You should spend what it takes to get the type of grill with the features you need. The real question is how do you avoid paying too much? The tips above will help you find the right grill for your needs without buying too much grill. You should also consider how you want to fuel your grill. Gas grills with large, high BTU burners will go through fuel rapidly, while charcoal grills require more effort to maintain the ideal cooking temperature. Smokers and kamado grills tend to be higher cost items, but you'll also get tons of use out of them.
Gas vs Charcoal Grills
One of the big decisions you'll have to make when buying a grill is gas vs charcoal. Both types can provide you a superior cooking experience when you select a good-quality grill. There are certain features making one type better and there are some pitfalls to look out for when selecting a gas or charcoal grill.
Pros and Cons of Gas Grills
Grilling with gas is incredibly convenient. Your grill heats up quickly, it's reasonably easy to control temperature, and there is no waste to clean up after you've grilled your meal. You will want to buy a gas grill if you don't want to deal with ashes, coals, and hauling around bags of charcoal. Most gas grills are set up to burn propane gas.
Propane is a fuel gas that is liquid when under pressure but a vapor at room temperature. It's also highly volatile. Propane tanks range in size from five-pound tanks common on grills to several hundred-pound tanks with months of capacity for a whole house. You will need to have a propane tank that meets certain safety requirements and it will need to be refilled periodically. A large BTU gas grill will consume more propane than a smaller one even at the same temperature.
Most propane gas grills can be converted to run on natural gas, the type running to your house appliances. It's a good idea to hire a professional to connect the grill to your house, but doing so makes gas grilling even more convenient.
The biggest drawback to gas grills is the lack of flavor the grill gives to food. While charcoal and pellet grills contribute to the smoke flavor from the fuel, propane and natural gas are both clean-burning fuel sources that do not add flavor to the meat.
Pros and Cons of Charcoal Grills
We have to admit that there is something about cooking on charcoal we love. Maybe it's the smoky smell or the primal feel of grilling over a fire, charcoal is one of our favorite ways to cook. There is a whole process that goes into starting a charcoal grill, getting the temperature to the optimal place, and keeping it where we want it that makes cooking on charcoal special.
With that said, charcoal grilling is substantially more difficult than gas grilling. A charcoal grill requires more attention when you are grilling and there is a significant amount of additional cleaning you'll need to do. Learning to get a charcoal grill to cook how you want it to takes time and practice, but once you know your grill, a world of flavorful grilling opens for you.
Charcoal comes in briquets and lump. Briquets are manufactured products that are primarily made from compressed wood shavings and other products. Lump charcoal is a natural wood product most often made from cut chunks of hardwoods. Briquets are less expensive to buy, but lump charcoal lasts longer and has the ability to add an excellent smoky flavor.
Pellet Smokers and Kamado Grills
Pellet smokers combine the simplicity of a gas grill with the flavor of a charcoal grill. Pellet smokers are super-versatile because it's easy to get the temperature right where you want it to be and keep it there. You can select different types of hardwood and fruitwood pellets to add unique flavors and a smoker can quickly come up to hot enough temperatures to sear a steak.
A kamado grill is a type of charcoal grill popular in Ancient Asian culinary tradition. A kamado differs from the charcoal grill many Americans are familiar with in that they tend to use ceramic shells to retain heat and provide the ability to get lower temperatures for proper smoking of meat. A good-quality kamado grill is a wonderful cooking tool, and most designs provide excellent airflow control over typical charcoal grills.
Our Favorite Backyard Smoker and Grill
We've gone through our fair share of grills over the years. From low-cost portable charcoal affairs to high-end gas grills, we've tried out lots of styles of grills. We have found a few products that are simply superior to everything else. We highly recommend these products.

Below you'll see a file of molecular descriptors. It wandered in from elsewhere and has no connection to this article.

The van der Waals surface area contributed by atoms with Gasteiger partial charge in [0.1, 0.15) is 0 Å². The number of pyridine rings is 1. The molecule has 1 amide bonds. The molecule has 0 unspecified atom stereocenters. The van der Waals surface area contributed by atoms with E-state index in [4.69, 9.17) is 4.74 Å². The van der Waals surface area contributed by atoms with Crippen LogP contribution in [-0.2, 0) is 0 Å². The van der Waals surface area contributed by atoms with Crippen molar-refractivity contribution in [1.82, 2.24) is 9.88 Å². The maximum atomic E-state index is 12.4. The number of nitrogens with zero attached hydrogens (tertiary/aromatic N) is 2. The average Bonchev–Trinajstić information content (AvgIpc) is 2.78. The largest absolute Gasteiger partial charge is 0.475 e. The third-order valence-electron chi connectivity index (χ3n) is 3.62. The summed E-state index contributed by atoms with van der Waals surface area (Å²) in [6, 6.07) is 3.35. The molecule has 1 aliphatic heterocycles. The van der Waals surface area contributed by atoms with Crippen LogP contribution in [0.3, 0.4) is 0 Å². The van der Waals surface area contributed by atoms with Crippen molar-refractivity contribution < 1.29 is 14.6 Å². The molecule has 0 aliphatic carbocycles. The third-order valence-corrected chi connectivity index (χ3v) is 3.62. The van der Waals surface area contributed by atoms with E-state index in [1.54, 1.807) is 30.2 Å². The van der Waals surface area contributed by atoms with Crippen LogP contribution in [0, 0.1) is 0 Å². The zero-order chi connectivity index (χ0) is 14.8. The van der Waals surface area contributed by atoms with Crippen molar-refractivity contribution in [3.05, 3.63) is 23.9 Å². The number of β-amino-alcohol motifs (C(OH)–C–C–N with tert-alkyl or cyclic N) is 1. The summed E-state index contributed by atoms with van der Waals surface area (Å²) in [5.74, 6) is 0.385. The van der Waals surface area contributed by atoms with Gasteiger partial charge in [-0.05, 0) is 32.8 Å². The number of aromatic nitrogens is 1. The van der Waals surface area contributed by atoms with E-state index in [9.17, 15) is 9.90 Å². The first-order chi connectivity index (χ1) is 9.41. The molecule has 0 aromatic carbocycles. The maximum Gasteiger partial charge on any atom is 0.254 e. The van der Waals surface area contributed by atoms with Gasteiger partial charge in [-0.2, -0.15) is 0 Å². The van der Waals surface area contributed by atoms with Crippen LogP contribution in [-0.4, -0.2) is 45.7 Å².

Our Traeger is often the star of our YouTube channel. We use it for smoking, searing, and grilling. A few features of this pellet smoker make it stand out for us. The pellet hopper and delivery system are just flawless–it allows us to get the temperature and keep it there without waste. The 885 model is a big smoker, and we often load it up with lots of meat. You can save a bit of money buying smaller models of Traeger pellet smokers.
Pellet fuel lets us change and blend the types of pellets we are using. It's fast and simple to switch from an applewood pellet for smoking bacon to an oak and hickory blend to flavor a steak. Pellets leave very little waste once they burn, so cleanup is faster than charcoal.
Big Green Egg
Sometimes, charcoal grilling is the ideal way to make a meal. When it comes to charcoal grills, we've fallen in love with our Big Green Egg. It gives us the ability to cook with our favorite lump charcoal and the ingenious airflow controls let us take the temperature way down for low and slow cooking. There are lots of models of Big Green Egg kamado grills on the market from little tabletop models to extra-large models.
The Big Green Egg is our go-to for grilling chicken, burgers, and kebabs. While a Big Green Egg is more expensive than most charcoal grills out there, the quality is top-notch and your cooking experience will make the additional money worth spending.
Our favorite gas grill to use is our Blackstone Griddle. While it's not a "grill" in the classic sense, the gas griddle is a phenomenal cooking instrument that provides a huge amount of versatility. This is the best way to fry bacon, sear fish, and saute vegetables. Blackstone griddles are well-built and are very affordable.
A griddle like the ones from Blackstone is limited in that you won't get the smoky flavor from pellets and charcoal, so it can't replace either our Traeger or our Big Green Egg, but it does provide a wonderful tool for easy grilling without mess and hassle.
Know What You Want In Your Next Grill
Shopping for a new grill can be a hassle. It seems like there are so many products out there at all different prices, all promising to be the best. Any time you are shopping for a grill, consider first how you will use the grill, what you plan to cook, how often you'll use the grill, and how large of a meal you'll probably cook at once. It's also important to consider whether cooking with charcoal is worth the hassle, or if gas grilling is just simpler.
We always recommend that you buy the best barbecue grill within your budget–rather than the biggest, hottest, or the one with the most numerous features. A high-quality grill is going to offer you better results than anything else. We hope you have success shopping for your next grill.